AFM Observation of a Single Receptor Reconstituted into Lipid Bilayer


Nahoko Kasai1 and Chandra S. Ramanujan2
1Materials Science Laboratory, 2University of Oxford

  Ionotropic receptors (ligand-gated ion channel receptors) are important membrane proteins for signaling in the neuronal networks of the central nervous system. They are regulated by a ligand which binds to the extracellular ligand binding domains. This binding gives an allosteric change in the structure and opens the ion channel incorporated in the transmembrane domain to allow cations flow into the cell (Fig. 1). Atomic force microscopy (AFM) enables the nano-scale observation of proteins in a liquid environment, offering a unique opportunity to observe functional biological molecule such as single proteins under physiological conditions.
  In this study, we have succeeded in observing the structure of single purified and ionotropic receptor proteins in the solution using the AFM. Receptor proteins were purified from over-expressed insect cells, and then reconstituted into an artificial lipid bilayer by dialysis because the receptors would function as in vivo when reconstituted into the lipid bilayer. We then imaged the reconstituted receptor proteins on a substrate in a buffer solution using AFM. Before reconstitution, receptors were observed at the edge of small lipid patch on mica (Fig.2 (A)), while after the reconstitution, receptor proteins settled in the large lipid domain on mica (Fig. 2(B)) which provides for the structural observation of the single receptor. Then by zooming in on the single receptor protein, we could observe that it consisted of four protrusions suggesting the four subunits of the receptor protein.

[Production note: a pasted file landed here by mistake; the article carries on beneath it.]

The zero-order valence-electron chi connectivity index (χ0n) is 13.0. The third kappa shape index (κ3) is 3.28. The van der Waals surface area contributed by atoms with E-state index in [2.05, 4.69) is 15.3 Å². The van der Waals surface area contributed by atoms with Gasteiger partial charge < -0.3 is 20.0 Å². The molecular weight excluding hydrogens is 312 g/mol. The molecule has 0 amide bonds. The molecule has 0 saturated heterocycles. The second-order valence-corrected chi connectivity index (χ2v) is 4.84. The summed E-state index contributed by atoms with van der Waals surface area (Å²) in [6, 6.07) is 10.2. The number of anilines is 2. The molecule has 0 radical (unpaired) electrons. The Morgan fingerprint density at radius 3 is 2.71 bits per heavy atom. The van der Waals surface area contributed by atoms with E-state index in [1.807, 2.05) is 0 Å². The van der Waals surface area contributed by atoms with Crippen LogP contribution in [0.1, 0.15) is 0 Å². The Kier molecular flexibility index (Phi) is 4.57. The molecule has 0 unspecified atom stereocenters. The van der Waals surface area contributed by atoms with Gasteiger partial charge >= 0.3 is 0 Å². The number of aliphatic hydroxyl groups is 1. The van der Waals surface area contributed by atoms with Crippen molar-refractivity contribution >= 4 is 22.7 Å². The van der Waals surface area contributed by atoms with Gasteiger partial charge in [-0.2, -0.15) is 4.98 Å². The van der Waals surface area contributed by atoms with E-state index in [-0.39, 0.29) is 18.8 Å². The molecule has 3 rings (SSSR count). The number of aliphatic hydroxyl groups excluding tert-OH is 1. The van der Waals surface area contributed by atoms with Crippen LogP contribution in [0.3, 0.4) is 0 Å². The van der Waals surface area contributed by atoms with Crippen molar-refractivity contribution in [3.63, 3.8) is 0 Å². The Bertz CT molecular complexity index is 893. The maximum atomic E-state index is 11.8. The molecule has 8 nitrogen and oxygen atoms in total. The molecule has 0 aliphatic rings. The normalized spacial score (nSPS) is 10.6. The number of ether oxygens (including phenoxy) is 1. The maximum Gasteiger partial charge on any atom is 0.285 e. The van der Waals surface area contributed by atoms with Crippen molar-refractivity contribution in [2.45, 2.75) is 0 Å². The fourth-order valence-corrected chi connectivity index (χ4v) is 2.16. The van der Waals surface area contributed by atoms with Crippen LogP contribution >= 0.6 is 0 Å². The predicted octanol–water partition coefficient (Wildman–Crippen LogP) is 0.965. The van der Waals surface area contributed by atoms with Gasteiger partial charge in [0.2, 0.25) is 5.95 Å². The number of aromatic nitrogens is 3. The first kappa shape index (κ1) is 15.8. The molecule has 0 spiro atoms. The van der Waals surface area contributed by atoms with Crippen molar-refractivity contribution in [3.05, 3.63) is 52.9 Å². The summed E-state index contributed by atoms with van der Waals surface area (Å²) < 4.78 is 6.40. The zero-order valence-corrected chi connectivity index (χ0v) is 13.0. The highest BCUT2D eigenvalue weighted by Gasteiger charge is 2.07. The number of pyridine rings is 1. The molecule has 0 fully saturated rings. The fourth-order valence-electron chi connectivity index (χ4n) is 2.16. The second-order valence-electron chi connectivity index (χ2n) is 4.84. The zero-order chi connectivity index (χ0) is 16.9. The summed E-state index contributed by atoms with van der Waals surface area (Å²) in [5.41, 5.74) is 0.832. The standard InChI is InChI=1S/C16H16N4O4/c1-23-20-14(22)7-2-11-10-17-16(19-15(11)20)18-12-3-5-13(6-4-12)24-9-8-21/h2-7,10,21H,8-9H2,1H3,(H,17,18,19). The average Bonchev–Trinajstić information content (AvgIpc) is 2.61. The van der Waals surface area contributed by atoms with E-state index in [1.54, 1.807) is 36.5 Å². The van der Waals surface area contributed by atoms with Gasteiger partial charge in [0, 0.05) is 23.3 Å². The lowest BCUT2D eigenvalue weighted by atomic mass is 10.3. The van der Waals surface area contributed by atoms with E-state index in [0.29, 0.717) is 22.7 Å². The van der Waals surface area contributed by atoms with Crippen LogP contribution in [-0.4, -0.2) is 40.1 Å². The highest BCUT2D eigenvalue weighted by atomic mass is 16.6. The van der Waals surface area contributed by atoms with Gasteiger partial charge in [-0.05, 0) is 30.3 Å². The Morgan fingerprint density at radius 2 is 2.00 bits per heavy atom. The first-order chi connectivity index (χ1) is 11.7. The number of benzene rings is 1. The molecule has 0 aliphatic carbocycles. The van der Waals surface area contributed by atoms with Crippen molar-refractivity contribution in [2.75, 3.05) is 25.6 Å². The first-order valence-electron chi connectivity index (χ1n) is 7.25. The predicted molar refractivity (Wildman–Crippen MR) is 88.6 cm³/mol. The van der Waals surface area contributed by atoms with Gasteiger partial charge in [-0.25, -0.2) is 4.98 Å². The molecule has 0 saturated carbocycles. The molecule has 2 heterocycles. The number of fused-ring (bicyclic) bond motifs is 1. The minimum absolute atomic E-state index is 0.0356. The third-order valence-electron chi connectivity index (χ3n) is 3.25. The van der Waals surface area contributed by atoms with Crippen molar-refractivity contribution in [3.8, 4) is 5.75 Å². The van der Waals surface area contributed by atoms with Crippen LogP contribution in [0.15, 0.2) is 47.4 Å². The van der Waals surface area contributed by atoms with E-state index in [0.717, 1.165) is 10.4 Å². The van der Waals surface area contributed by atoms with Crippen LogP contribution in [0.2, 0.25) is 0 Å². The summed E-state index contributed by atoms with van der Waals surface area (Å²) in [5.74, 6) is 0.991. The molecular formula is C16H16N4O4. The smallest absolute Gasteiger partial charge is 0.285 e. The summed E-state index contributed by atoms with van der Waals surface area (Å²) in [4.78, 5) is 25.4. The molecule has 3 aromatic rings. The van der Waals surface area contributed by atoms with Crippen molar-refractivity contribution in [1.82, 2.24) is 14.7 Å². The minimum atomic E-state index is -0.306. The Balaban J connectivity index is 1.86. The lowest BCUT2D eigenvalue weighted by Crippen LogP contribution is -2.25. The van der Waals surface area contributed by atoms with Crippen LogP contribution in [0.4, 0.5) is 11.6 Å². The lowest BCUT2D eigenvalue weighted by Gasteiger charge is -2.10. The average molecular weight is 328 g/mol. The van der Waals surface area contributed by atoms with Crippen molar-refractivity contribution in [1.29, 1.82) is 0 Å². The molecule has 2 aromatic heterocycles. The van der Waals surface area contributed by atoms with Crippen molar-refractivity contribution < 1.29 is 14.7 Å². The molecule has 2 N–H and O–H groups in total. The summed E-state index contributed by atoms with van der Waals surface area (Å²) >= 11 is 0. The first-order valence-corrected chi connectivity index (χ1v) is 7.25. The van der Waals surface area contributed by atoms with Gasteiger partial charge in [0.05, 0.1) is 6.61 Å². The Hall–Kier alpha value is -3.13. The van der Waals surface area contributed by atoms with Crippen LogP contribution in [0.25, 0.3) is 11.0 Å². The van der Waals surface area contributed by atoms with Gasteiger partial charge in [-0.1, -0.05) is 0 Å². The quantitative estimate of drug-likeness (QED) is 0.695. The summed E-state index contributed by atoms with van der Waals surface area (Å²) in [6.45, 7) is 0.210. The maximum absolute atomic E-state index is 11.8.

This study demonstrates that AFM can observe functioning single ionotropic receptors, which suggests the possibility of determining a real-time conformational change of a functioning membrane protein using AFM [1].
  This research was supported in part by Bio-nanotechnology IRC in U.K. and by the Strategic International Cooperative Program, Japan Science and Technology Agency (JST).

[1] N. Kasai, et al., Neurosci. Res. 58 (2007) S193.

Fig. 1. Illustration of a receptor.
Fig. 2. AFM images of receptors before (A) and after (B) reconstituted into artificial lipid bilayer (2×2 µm). Black area: mica substrate, gray: lipid bilayer, white dots: receptor proteins.

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